February 7 – Religious Studies graduate and skeptical author David G. McAfee teamed up with Chuck Harrison, an illustrator and writer, to create The Belief Book, which helps kids of all ages on their journey toward understanding the world’s most important beliefs and how they are formed. Children young and old who embark on this quest will learn many things they may have always been curious about, including where the first ideas of “gods” came from and how the earliest religions were created and spread.

This first-of-its-kind children’s book has mental exercises and puzzles that can help anyone understand what beliefs are and how they affect everyone and everything. More importantly, The Belief Book outlines the difference between good beliefs, which are supported by evidence, and bad beliefs, which are based on emotion or biases.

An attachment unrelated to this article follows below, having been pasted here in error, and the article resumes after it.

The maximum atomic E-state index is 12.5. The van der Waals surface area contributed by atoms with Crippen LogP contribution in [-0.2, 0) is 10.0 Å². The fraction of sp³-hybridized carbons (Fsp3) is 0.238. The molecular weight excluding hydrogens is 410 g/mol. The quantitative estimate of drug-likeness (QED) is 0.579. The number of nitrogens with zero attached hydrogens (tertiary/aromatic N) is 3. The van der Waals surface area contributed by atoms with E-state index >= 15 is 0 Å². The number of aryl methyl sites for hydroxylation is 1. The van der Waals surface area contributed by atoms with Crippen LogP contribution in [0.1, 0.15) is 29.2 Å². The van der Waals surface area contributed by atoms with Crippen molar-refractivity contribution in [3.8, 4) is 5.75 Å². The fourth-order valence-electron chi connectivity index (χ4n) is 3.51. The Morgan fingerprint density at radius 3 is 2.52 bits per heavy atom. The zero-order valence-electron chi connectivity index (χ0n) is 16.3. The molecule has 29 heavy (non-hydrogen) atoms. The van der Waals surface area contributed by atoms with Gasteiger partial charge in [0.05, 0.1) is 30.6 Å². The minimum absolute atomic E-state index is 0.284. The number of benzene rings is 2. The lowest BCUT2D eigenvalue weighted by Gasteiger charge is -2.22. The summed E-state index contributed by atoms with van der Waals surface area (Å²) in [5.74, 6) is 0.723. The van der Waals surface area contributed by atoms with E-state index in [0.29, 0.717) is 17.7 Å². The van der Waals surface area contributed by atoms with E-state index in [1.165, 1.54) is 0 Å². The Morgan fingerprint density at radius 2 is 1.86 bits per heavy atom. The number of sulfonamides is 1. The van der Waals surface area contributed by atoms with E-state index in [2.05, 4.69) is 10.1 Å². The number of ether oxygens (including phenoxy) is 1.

With interactive activities and vivid illustrations, The Belief Book teaches children how to examine evidence and form their own ideas. They will learn the importance of definitions, of language in general, and of the scientific method. The book strives to show readers how to think about things in a way that will get them to the right beliefs, and not just which facts to memorize.

Readers will look at some of the most important questions ever asked, including “Where do we come from?” and “Who made us?” and “Why can’t I have ice cream for breakfast?” By the time they are done with the book, children will not only understand the answers to many of their biggest questions, but they will also see why their questions – and all questions – are so incredibly important.

 

The Belief Book

The Belief Book

For interviews or questions, contact:

David G. McAfee | PO Box 9661 | Canoga Park, CA 91304 | United States | David@DavidGMcAfee.com